October 4, 2007
A Cook, Not a Seamstress, Needed Here

Anyone seen a "Sechuan button" around here? It's a furry little yellow/green nub that's generating buzz in culinary circles along the Atlantic seaboard, but if it's being used in the Sacramento area I haven't run across it. If any cooks or bartenders here are using it, please get in touch. Though the name and effect is similar to the Szechuan pepper, the two aren't related and aren't to be confused, said The Washington Post in a feature article published yesterday.

The "Sechuan button," wrote The Post's Bonnie S. Benwick, is used in South American, North African and Asian dishes, from salads to stews, and is celebrated for its jolt. One taster likened it to "licking a nine-volt battery." "There's a grassy start, then a rush into Pop-Rocks territory as a tingling-slight numbing combo hits the back of the soft palate," wrote Benwick.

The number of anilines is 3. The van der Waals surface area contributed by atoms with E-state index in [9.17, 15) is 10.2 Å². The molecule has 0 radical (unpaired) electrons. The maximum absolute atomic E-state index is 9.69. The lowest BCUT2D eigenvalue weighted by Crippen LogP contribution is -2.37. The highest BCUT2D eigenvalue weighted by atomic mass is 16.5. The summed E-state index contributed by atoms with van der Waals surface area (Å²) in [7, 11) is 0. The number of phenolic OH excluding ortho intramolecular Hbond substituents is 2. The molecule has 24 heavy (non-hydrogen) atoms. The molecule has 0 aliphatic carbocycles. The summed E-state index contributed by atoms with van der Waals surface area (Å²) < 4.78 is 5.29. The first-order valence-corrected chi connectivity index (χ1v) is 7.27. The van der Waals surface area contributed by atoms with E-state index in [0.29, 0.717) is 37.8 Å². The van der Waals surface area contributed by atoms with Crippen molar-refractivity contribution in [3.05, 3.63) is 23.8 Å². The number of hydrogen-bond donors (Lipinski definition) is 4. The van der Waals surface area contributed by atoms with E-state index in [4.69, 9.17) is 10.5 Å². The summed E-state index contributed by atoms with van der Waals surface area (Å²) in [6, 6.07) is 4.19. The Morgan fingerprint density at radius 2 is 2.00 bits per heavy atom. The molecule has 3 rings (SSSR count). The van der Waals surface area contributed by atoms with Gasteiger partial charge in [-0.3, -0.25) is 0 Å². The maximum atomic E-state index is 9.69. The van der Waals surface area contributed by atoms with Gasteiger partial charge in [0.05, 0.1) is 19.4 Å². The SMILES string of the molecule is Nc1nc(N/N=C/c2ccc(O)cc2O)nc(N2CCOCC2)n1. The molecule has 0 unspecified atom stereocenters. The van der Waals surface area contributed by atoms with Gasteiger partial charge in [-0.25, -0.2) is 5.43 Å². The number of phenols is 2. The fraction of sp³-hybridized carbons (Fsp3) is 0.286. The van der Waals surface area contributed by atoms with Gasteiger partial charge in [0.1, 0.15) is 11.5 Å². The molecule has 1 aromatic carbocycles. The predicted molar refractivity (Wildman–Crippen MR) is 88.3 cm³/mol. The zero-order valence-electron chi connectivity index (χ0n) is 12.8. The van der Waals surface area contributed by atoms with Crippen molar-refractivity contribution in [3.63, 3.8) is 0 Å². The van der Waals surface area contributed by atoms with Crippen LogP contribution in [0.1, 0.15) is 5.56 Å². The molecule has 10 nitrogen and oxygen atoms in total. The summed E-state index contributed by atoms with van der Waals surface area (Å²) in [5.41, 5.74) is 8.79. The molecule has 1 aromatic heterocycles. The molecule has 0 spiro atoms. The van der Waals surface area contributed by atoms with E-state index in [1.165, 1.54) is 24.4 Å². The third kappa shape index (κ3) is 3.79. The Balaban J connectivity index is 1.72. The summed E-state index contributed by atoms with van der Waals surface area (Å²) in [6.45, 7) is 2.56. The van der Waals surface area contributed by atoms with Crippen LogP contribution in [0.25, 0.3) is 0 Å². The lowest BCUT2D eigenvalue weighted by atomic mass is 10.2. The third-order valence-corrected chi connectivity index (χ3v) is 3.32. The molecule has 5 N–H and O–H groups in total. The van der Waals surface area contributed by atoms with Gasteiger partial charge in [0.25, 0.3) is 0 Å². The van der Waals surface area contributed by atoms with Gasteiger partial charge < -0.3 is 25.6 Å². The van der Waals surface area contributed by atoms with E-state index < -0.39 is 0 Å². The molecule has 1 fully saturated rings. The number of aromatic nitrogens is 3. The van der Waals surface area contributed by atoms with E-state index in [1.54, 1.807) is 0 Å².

Despite its novelty in the United States, it long has been used elsewhere in part for its purported medicinal properties, particularly with respect to stammering, toothaches and stomach distress, according to Nicolas Mazard, manager of the U.S. branch of Koppert Cress BV, a Holland-based company growing the bud on Long Island.

If you call up the article, be sure to click on the adjoining video of four Washington Post writers giving the "Sechuan button" a taste test. One of them is former Bee colleague J. Freedom du Lac, now the Post's pop music critic.

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